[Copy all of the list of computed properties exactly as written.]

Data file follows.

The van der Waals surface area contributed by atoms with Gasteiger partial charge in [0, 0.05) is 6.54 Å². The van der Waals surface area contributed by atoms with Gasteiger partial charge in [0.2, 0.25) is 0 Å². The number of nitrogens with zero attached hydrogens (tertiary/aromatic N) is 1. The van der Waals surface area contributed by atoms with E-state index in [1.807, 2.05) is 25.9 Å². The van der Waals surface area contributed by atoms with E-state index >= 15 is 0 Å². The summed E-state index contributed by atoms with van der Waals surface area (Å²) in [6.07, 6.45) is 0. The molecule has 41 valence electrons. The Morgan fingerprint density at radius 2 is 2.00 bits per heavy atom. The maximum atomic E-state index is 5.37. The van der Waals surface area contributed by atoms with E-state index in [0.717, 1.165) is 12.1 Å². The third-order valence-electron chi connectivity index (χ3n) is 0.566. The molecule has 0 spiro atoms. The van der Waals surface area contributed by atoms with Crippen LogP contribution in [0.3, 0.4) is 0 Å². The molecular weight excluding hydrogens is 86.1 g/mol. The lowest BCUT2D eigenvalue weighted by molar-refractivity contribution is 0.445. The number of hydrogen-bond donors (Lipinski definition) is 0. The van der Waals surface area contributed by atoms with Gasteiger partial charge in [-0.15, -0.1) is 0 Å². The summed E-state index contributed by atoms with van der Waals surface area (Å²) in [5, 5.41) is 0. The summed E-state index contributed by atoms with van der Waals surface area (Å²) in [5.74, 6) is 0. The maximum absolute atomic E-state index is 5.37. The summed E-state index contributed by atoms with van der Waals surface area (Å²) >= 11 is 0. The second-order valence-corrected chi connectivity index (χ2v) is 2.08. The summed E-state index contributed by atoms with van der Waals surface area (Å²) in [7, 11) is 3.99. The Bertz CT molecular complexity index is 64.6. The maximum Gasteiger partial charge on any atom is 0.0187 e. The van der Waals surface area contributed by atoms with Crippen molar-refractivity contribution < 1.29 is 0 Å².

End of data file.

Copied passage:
The van der Waals surface area contributed by atoms with Gasteiger partial charge in [0, 0.05) is 6.54 Å². The van der Waals surface area contributed by atoms with Gasteiger partial charge in [0.2, 0.25) is 0 Å². The number of nitrogens with zero attached hydrogens (tertiary/aromatic N) is 1. The van der Waals surface area contributed by atoms with E-state index in [1.807, 2.05) is 25.9 Å². The van der Waals surface area contributed by atoms with E-state index >= 15 is 0 Å². The summed E-state index contributed by atoms with van der Waals surface area (Å²) in [6.07, 6.45) is 0. The molecule has 41 valence electrons. The Morgan fingerprint density at radius 2 is 2.00 bits per heavy atom. The maximum atomic E-state index is 5.37. The van der Waals surface area contributed by atoms with E-state index in [0.717, 1.165) is 12.1 Å². The third-order valence-electron chi connectivity index (χ3n) is 0.566. The molecule has 0 spiro atoms. The van der Waals surface area contributed by atoms with Crippen LogP contribution in [0.3, 0.4) is 0 Å². The molecular weight excluding hydrogens is 86.1 g/mol. The lowest BCUT2D eigenvalue weighted by molar-refractivity contribution is 0.445. The number of hydrogen-bond donors (Lipinski definition) is 0. The van der Waals surface area contributed by atoms with Gasteiger partial charge in [-0.15, -0.1) is 0 Å². The summed E-state index contributed by atoms with van der Waals surface area (Å²) in [5, 5.41) is 0. The summed E-state index contributed by atoms with van der Waals surface area (Å²) in [5.74, 6) is 0. The maximum absolute atomic E-state index is 5.37. The summed E-state index contributed by atoms with van der Waals surface area (Å²) >= 11 is 0. The second-order valence-corrected chi connectivity index (χ2v) is 2.08. The summed E-state index contributed by atoms with van der Waals surface area (Å²) in [7, 11) is 3.99. The Bertz CT molecular complexity index is 64.6. The maximum Gasteiger partial charge on any atom is 0.0187 e. The van der Waals surface area contributed by atoms with Crippen molar-refractivity contribution < 1.29 is 0 Å².